3 ADR Trends That Are Shaping the Industry in 2024

Posted by Kompass Professional Development on Jan 15, 2024 2:38:49 PM
Kompass Professional Development

Across the globe, several key factors have helped legitimize alternative dispute resolution (ADR) as an effective means of settling conflicts outside of court. 

The ever-rising expense of litigation is a main driver, along with hopelessly backlogged courts and the stress of drawn-out legal battles. 

As an industry, ADR is maturing and evolving at a rapid rate. Mediators and arbitrators are becoming increasingly sophisticated and specialized, tackling more complex cases, and developing more nuanced ADR techniques. 

What’s the next stage of growth for alternative dispute resolution? Here's a look at three major trends that are changing and shaping the ADR industry right now.


  1. Expanded Use of Technology in Dispute Resolution
  2. ADR Spreading Into New Contexts
  3. New Collaboration Between OAFM and FDRIO


ADR TREND #1: expanded use of technology in DISPUTE RESOLUTION

Online dispute resolution has been around for a long time. eBay, for instance, has been offering automated consumer dispute resolution for more than 15 years. But as artificial intelligence (AI) continues to advance, the use of such automated tools continues to grow.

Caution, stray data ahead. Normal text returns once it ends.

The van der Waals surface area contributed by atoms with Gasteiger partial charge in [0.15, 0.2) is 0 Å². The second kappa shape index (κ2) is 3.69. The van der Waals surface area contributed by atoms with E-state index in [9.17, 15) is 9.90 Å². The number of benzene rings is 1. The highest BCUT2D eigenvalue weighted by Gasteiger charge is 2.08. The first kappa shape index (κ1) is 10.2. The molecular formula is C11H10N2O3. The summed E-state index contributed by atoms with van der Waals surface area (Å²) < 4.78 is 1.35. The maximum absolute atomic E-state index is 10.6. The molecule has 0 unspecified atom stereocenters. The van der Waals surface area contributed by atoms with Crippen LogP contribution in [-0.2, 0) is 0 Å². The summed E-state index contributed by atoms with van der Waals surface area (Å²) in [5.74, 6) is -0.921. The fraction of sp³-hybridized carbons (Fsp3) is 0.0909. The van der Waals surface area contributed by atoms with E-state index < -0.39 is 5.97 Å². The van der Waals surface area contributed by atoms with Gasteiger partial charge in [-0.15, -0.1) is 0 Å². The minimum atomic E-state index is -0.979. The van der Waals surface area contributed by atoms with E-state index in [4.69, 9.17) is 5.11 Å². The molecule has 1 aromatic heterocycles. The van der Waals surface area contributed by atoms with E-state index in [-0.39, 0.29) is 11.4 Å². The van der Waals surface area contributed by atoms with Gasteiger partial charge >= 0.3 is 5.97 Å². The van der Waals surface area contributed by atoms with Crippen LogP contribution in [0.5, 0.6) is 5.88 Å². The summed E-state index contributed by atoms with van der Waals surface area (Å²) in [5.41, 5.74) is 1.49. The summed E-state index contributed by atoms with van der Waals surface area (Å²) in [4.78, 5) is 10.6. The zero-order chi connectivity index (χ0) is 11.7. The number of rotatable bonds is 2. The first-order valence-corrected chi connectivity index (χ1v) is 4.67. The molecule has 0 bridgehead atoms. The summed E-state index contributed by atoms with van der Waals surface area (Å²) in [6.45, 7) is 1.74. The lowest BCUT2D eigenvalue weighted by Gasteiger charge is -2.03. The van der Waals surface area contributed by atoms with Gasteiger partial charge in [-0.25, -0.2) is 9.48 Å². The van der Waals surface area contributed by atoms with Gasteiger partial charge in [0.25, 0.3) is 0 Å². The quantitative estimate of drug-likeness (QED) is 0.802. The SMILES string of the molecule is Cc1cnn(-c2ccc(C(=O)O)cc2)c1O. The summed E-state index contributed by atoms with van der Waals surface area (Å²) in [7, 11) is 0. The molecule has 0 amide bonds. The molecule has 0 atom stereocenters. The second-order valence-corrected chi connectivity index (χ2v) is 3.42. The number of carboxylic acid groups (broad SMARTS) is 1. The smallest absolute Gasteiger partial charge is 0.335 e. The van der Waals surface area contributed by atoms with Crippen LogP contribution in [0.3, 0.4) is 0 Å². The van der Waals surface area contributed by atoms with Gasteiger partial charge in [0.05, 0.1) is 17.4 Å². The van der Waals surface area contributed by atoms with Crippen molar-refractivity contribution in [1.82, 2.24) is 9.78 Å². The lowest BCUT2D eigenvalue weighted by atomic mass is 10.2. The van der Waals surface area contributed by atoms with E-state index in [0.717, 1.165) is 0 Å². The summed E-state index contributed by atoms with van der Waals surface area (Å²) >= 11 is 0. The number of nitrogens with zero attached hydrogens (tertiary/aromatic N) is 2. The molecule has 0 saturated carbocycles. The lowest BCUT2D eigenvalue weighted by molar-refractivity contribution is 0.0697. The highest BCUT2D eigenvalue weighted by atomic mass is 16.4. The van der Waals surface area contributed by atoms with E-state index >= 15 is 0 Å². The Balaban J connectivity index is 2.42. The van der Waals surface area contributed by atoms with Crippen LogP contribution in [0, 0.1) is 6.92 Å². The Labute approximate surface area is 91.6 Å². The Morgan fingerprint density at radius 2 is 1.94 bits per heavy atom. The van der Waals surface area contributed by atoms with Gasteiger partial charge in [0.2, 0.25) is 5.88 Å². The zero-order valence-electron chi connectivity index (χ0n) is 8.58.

For example, the Financial and Consumer Affairs Authority of Saskatchewan recently launched new online tools to help consumers and businesses settle conflicts. Parties can negotiate via an online platform and utilize an independent mediator when necessary.

“AI is providing an option for people to enter mediation in the least intrusive way,” says accredited family mediator Hayley MacPhail.

“Let’s say you and I were in conflict. In a computerized system, you would enter your position and I would enter mine, and the computer would spit out this number saying you are 10 per cent in agreement; would you like to revise your position? I can revise my position and you can do the same, and the computer will reassess if we’re any closer to settlement,” she explains.

“I think that’s hopeful because it gives people some control over their own destiny. And maybe they say, hey, you know what, even though it was a computer program, it certainly does help to try to work it out with the other person. Maybe we need to go to that next level and hire somebody. So I think AI is a great way to reach people.”

AI is also being used to summarize legislation, analyze data, and review and draft documents. But it does have limitations.

In June 2023, the Court of King’s Bench of Manitoba issued a practice direction on the use of artificial intelligence in court documents, citing concerns about the reliability and accuracy of AI-generated information.

And in August, the Silicon Valley Arbitration and Mediation Center, which focuses on tech-related disputes, published draft guidelines on the use of AI in arbitration. The guidelines explicitly state that “An arbitrator shall not delegate any part of their personal mandate to any AI tool. This principle shall particularly apply to the arbitrator’s decision-making function.”

AI chatbot image

Artificial intelligence is impacting the ADR field